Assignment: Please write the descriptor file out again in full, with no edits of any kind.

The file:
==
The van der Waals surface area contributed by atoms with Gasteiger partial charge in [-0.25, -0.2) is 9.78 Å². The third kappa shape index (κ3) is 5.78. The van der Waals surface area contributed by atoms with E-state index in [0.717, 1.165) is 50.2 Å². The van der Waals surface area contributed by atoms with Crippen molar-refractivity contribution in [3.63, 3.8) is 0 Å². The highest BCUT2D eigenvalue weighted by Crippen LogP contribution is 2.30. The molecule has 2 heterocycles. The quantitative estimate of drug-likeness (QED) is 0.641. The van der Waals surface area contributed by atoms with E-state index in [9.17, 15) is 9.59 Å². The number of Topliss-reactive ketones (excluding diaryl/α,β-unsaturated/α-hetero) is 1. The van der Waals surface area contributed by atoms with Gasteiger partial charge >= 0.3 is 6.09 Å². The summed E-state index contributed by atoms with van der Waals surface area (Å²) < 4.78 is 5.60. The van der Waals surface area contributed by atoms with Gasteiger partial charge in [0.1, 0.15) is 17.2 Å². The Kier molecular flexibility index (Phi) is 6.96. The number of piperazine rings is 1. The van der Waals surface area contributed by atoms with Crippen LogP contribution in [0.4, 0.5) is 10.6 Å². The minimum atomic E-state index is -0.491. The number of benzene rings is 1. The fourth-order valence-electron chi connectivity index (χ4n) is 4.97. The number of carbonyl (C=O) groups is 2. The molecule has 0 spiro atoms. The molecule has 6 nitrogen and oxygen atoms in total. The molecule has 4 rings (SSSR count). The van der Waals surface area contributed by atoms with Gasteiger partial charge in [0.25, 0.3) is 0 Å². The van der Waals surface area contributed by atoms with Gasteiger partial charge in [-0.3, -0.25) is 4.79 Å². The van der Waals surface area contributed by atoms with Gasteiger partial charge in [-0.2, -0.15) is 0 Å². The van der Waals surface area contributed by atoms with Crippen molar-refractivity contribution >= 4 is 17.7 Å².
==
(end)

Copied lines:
The van der Waals surface area contributed by atoms with Gasteiger partial charge in [-0.25, -0.2) is 9.78 Å². The third kappa shape index (κ3) is 5.78. The van der Waals surface area contributed by atoms with E-state index in [0.717, 1.165) is 50.2 Å². The van der Waals surface area contributed by atoms with Crippen molar-refractivity contribution in [3.63, 3.8) is 0 Å². The highest BCUT2D eigenvalue weighted by Crippen LogP contribution is 2.30. The molecule has 2 heterocycles. The quantitative estimate of drug-likeness (QED) is 0.641. The van der Waals surface area contributed by atoms with E-state index in [9.17, 15) is 9.59 Å². The number of Topliss-reactive ketones (excluding diaryl/α,β-unsaturated/α-hetero) is 1. The van der Waals surface area contributed by atoms with Gasteiger partial charge >= 0.3 is 6.09 Å². The summed E-state index contributed by atoms with van der Waals surface area (Å²) < 4.78 is 5.60. The van der Waals surface area contributed by atoms with Gasteiger partial charge in [0.1, 0.15) is 17.2 Å². The Kier molecular flexibility index (Phi) is 6.96. The number of piperazine rings is 1. The van der Waals surface area contributed by atoms with Crippen LogP contribution in [0.4, 0.5) is 10.6 Å². The minimum atomic E-state index is -0.491. The number of benzene rings is 1. The fourth-order valence-electron chi connectivity index (χ4n) is 4.97. The number of carbonyl (C=O) groups is 2. The molecule has 0 spiro atoms. The molecule has 6 nitrogen and oxygen atoms in total. The molecule has 4 rings (SSSR count). The van der Waals surface area contributed by atoms with Gasteiger partial charge in [0.25, 0.3) is 0 Å². The van der Waals surface area contributed by atoms with Gasteiger partial charge in [-0.3, -0.25) is 4.79 Å². The van der Waals surface area contributed by atoms with Gasteiger partial charge in [-0.2, -0.15) is 0 Å². The van der Waals surface area contributed by atoms with Crippen molar-refractivity contribution >= 4 is 17.7 Å².